star wars the rise of skywalker rey final shot

Another day, another Star Wars “controversy” that has been debunked. But of the many issues that comes from Star Wars: The Rise of Skywalker, this is decidedly not one of them. A few days ago, an eagle-eyed Star Wars fan pointed out that the final shot of Rey in silhouette in The Rise of Skywalker looked oddly similar to another silhouetted shot earlier in the film. The observation went viral, but editor Maryann Brandon, who worked with Stefan Grube on editing the movie, has confirmed that this is not true.

Spoilers for Star Wars: The Rise of Skywalker follow.

All movies go through reshoots and story changes, but no film’s script has been so hotly debated as Star Wars: The Rise of Skywalker, which has become the center of many a conspiracy theory about alternate endings. But one theory has sprung up around two eerily similar shots that, to fans, signify a changed ending. A Twitter user noted that the final shot of Rey (Daisy Ridley) standing on Tatooine looked remarkably similar to a previous shot of her standing on Passana waiting for the attacking TIE fighter. This was evidence of recycled footage, the user speculated, which could mean the final shot possibly included Ben Solo (Adam Driver).

But Maryann Brandon, a member of the Star Wars: The Rise of Skywalker‘s editing team, has debunked the rumors springing up around that shot. Brandon told Comicbook.com that both shots were filmed separately for their intended scenes:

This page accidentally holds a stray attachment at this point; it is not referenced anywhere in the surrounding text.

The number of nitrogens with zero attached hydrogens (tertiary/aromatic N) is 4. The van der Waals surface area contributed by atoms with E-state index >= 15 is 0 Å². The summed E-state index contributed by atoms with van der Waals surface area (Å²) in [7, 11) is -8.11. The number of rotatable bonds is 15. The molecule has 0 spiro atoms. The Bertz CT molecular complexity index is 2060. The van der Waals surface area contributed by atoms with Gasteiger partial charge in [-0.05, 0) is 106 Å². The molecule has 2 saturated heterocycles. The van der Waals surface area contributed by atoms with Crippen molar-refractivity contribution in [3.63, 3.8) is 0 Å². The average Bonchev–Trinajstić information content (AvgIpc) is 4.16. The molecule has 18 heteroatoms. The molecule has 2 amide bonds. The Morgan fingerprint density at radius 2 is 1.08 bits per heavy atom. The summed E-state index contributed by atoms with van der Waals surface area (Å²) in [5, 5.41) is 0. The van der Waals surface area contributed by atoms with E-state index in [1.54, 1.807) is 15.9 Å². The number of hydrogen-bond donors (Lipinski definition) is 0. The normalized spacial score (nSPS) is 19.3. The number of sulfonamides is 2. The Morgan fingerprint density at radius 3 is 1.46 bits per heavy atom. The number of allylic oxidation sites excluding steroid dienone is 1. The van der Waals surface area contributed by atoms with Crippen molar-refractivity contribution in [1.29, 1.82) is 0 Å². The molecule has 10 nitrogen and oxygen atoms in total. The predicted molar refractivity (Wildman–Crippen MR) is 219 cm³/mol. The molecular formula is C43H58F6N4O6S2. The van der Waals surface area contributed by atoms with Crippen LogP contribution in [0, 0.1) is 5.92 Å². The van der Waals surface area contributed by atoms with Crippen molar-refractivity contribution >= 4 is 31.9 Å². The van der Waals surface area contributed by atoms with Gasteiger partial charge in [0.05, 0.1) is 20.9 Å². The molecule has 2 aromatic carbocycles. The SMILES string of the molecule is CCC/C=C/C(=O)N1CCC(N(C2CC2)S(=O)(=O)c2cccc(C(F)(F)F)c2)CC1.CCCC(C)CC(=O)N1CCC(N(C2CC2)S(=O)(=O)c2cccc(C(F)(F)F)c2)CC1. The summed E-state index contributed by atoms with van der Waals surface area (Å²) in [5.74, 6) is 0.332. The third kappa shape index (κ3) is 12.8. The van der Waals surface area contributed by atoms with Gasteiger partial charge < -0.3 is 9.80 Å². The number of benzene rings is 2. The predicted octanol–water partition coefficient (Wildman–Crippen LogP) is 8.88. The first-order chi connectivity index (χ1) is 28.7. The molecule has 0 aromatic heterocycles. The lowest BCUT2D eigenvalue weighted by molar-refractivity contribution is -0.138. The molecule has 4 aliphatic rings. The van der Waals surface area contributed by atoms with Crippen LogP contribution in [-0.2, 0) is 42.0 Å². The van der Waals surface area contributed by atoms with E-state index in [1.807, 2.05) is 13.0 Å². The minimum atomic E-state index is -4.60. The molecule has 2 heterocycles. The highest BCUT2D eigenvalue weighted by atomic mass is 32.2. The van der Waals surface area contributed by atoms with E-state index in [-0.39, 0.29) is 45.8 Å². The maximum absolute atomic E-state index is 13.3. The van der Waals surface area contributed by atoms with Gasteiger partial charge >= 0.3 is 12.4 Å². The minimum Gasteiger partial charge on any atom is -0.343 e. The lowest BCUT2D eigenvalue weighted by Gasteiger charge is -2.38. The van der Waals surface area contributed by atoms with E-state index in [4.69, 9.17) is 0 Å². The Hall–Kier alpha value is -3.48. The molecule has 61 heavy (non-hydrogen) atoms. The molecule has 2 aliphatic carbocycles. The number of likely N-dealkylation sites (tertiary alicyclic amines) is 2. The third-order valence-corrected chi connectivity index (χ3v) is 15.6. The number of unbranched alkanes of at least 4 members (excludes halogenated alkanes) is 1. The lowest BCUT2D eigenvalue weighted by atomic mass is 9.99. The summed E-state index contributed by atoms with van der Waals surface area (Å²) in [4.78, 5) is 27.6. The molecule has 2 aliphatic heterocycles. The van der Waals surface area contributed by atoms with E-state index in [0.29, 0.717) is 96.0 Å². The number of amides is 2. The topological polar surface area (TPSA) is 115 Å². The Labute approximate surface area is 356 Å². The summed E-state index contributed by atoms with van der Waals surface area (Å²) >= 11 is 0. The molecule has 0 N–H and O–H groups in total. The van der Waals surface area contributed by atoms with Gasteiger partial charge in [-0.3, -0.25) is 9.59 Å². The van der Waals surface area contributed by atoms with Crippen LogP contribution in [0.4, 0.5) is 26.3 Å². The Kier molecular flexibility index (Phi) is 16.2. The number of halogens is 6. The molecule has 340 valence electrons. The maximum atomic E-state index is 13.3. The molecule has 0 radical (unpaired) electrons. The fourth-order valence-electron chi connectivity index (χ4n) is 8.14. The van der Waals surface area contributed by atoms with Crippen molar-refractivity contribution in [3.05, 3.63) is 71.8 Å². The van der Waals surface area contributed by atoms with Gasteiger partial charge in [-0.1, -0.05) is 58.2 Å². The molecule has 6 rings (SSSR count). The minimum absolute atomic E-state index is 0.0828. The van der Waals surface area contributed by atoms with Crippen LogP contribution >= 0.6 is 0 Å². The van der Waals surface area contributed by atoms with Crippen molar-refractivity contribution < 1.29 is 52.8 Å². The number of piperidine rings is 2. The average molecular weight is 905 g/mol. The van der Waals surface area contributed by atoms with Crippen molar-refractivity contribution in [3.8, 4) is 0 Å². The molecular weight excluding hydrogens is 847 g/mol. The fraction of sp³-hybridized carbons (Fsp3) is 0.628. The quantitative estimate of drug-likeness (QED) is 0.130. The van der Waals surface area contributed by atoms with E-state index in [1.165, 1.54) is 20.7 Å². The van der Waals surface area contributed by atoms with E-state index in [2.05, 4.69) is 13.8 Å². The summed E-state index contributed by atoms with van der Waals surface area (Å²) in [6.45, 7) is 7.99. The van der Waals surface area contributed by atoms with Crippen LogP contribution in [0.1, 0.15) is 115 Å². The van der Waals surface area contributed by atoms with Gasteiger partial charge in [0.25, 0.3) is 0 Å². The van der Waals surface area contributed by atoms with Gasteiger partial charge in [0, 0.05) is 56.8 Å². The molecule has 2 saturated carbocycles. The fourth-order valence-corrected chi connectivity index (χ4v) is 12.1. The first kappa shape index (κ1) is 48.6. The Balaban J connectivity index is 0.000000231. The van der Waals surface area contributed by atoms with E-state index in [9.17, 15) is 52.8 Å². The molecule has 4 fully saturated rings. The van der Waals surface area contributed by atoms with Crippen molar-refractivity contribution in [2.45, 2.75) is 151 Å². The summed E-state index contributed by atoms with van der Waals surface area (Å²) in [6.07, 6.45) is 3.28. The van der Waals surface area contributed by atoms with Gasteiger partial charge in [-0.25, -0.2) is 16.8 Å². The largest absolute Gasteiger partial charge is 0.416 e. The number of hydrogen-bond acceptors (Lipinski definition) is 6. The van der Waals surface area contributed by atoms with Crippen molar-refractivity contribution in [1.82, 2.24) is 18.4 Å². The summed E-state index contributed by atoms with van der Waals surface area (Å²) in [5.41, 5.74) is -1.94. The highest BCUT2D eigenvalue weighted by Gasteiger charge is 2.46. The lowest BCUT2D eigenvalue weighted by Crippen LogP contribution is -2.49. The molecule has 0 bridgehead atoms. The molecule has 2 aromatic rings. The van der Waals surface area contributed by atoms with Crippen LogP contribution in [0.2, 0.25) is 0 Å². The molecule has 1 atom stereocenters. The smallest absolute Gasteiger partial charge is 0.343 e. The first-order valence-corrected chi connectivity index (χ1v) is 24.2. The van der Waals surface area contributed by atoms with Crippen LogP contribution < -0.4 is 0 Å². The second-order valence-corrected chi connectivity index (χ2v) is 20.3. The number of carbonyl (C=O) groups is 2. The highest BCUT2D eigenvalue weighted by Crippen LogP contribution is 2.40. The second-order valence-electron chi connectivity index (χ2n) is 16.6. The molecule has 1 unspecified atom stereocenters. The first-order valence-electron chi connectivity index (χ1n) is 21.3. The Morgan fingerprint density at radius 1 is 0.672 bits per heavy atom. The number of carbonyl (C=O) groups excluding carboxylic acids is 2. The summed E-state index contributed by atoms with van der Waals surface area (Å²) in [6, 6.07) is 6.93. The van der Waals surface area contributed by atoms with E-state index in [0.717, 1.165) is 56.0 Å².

“That shot was shot in the desert where they shot the sequence on Pasaana, but it was shot for that shot. It was specifically shot for that and then ILM created a lot of that shot, so that’s a question for Roger Guyett and the artists at ILM, how they created it. I picked the shot of Rey, which I know was shot in the same desert. It wasn’t already in the film, it was for that sequence.”

Surprise, it turns out that there are only so many ways a person can stand in the desert! The meager evidence of the original tweet aside (Ridley’s scarf thing isn’t even on the same side) there is nothing wrong with using recycled footage, even in a big-budget film like The Rise of Skywalker. Sometimes filmmakers do it intentionally, to create a repetitive effect or to bring the story back full circle. In this case, I think it was just a case of Ridley having a go-to desert stance.
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